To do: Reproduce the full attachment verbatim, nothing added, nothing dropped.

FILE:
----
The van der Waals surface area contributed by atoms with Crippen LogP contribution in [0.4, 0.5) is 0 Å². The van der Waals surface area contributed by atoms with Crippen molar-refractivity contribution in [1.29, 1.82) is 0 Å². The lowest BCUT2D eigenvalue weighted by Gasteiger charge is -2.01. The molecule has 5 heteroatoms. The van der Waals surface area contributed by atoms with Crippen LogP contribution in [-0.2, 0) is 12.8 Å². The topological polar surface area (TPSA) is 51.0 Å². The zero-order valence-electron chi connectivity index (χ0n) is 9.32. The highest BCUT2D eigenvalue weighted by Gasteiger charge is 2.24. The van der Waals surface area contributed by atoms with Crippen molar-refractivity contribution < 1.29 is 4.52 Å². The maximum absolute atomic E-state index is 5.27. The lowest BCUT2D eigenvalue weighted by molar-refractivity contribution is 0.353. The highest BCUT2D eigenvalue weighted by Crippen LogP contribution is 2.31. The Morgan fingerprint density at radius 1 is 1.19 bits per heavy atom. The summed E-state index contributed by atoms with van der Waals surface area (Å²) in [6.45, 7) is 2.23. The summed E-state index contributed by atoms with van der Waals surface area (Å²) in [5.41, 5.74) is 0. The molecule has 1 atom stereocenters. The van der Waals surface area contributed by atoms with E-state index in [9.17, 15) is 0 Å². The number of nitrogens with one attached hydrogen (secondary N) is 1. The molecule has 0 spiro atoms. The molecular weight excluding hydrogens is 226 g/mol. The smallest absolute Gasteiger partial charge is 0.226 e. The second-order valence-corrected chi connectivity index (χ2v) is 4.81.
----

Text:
The van der Waals surface area contributed by atoms with Crippen LogP contribution in [0.4, 0.5) is 0 Å². The van der Waals surface area contributed by atoms with Crippen molar-refractivity contribution in [1.29, 1.82) is 0 Å². The lowest BCUT2D eigenvalue weighted by Gasteiger charge is -2.01. The molecule has 5 heteroatoms. The van der Waals surface area contributed by atoms with Crippen LogP contribution in [-0.2, 0) is 12.8 Å². The topological polar surface area (TPSA) is 51.0 Å². The zero-order valence-electron chi connectivity index (χ0n) is 9.32. The highest BCUT2D eigenvalue weighted by Gasteiger charge is 2.24. The van der Waals surface area contributed by atoms with Crippen molar-refractivity contribution < 1.29 is 4.52 Å². The maximum absolute atomic E-state index is 5.27. The lowest BCUT2D eigenvalue weighted by molar-refractivity contribution is 0.353. The highest BCUT2D eigenvalue weighted by Crippen LogP contribution is 2.31. The Morgan fingerprint density at radius 1 is 1.19 bits per heavy atom. The summed E-state index contributed by atoms with van der Waals surface area (Å²) in [6.45, 7) is 2.23. The summed E-state index contributed by atoms with van der Waals surface area (Å²) in [5.41, 5.74) is 0. The molecule has 1 atom stereocenters. The van der Waals surface area contributed by atoms with E-state index in [9.17, 15) is 0 Å². The number of nitrogens with one attached hydrogen (secondary N) is 1. The molecule has 0 spiro atoms. The molecular weight excluding hydrogens is 226 g/mol. The smallest absolute Gasteiger partial charge is 0.226 e. The second-order valence-corrected chi connectivity index (χ2v) is 4.81.